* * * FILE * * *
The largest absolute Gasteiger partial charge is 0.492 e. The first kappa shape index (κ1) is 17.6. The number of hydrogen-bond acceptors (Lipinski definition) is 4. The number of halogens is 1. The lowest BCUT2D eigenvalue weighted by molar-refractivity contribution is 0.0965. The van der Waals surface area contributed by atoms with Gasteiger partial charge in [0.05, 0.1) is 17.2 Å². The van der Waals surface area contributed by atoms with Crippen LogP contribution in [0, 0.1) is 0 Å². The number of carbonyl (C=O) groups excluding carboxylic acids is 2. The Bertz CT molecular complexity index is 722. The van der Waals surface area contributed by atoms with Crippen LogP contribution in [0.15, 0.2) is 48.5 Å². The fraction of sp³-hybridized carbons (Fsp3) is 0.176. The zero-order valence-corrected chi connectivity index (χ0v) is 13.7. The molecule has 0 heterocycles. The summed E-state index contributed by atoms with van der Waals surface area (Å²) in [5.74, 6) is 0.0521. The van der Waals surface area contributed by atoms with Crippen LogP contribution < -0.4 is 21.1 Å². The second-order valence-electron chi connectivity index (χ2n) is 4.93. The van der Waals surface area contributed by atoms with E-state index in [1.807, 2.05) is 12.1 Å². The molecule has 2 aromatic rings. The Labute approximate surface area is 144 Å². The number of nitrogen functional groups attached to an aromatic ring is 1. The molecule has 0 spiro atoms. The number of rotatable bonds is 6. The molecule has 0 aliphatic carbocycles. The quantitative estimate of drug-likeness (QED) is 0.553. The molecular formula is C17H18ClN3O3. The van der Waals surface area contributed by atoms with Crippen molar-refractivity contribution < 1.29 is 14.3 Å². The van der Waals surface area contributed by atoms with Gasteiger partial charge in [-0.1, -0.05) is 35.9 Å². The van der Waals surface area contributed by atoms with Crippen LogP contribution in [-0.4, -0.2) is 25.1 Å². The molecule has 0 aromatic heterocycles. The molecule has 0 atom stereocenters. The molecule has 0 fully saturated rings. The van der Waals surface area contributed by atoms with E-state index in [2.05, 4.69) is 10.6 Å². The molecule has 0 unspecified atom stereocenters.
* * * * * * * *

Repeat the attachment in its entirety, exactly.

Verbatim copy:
The largest absolute Gasteiger partial charge is 0.492 e. The first kappa shape index (κ1) is 17.6. The number of hydrogen-bond acceptors (Lipinski definition) is 4. The number of halogens is 1. The lowest BCUT2D eigenvalue weighted by molar-refractivity contribution is 0.0965. The van der Waals surface area contributed by atoms with Gasteiger partial charge in [0.05, 0.1) is 17.2 Å². The van der Waals surface area contributed by atoms with Crippen LogP contribution in [0, 0.1) is 0 Å². The number of carbonyl (C=O) groups excluding carboxylic acids is 2. The Bertz CT molecular complexity index is 722. The van der Waals surface area contributed by atoms with Crippen LogP contribution in [0.15, 0.2) is 48.5 Å². The fraction of sp³-hybridized carbons (Fsp3) is 0.176. The zero-order valence-corrected chi connectivity index (χ0v) is 13.7. The molecule has 0 heterocycles. The summed E-state index contributed by atoms with van der Waals surface area (Å²) in [5.74, 6) is 0.0521. The van der Waals surface area contributed by atoms with Crippen LogP contribution < -0.4 is 21.1 Å². The second-order valence-electron chi connectivity index (χ2n) is 4.93. The van der Waals surface area contributed by atoms with E-state index in [1.807, 2.05) is 12.1 Å². The molecule has 2 aromatic rings. The Labute approximate surface area is 144 Å². The number of nitrogen functional groups attached to an aromatic ring is 1. The molecule has 0 spiro atoms. The number of rotatable bonds is 6. The molecule has 0 aliphatic carbocycles. The quantitative estimate of drug-likeness (QED) is 0.553. The molecular formula is C17H18ClN3O3. The van der Waals surface area contributed by atoms with Crippen molar-refractivity contribution < 1.29 is 14.3 Å². The van der Waals surface area contributed by atoms with Gasteiger partial charge in [-0.1, -0.05) is 35.9 Å². The van der Waals surface area contributed by atoms with Crippen LogP contribution in [-0.4, -0.2) is 25.1 Å². The molecule has 0 aromatic heterocycles. The molecule has 0 atom stereocenters. The molecule has 0 fully saturated rings. The van der Waals surface area contributed by atoms with E-state index in [2.05, 4.69) is 10.6 Å². The molecule has 0 unspecified atom stereocenters.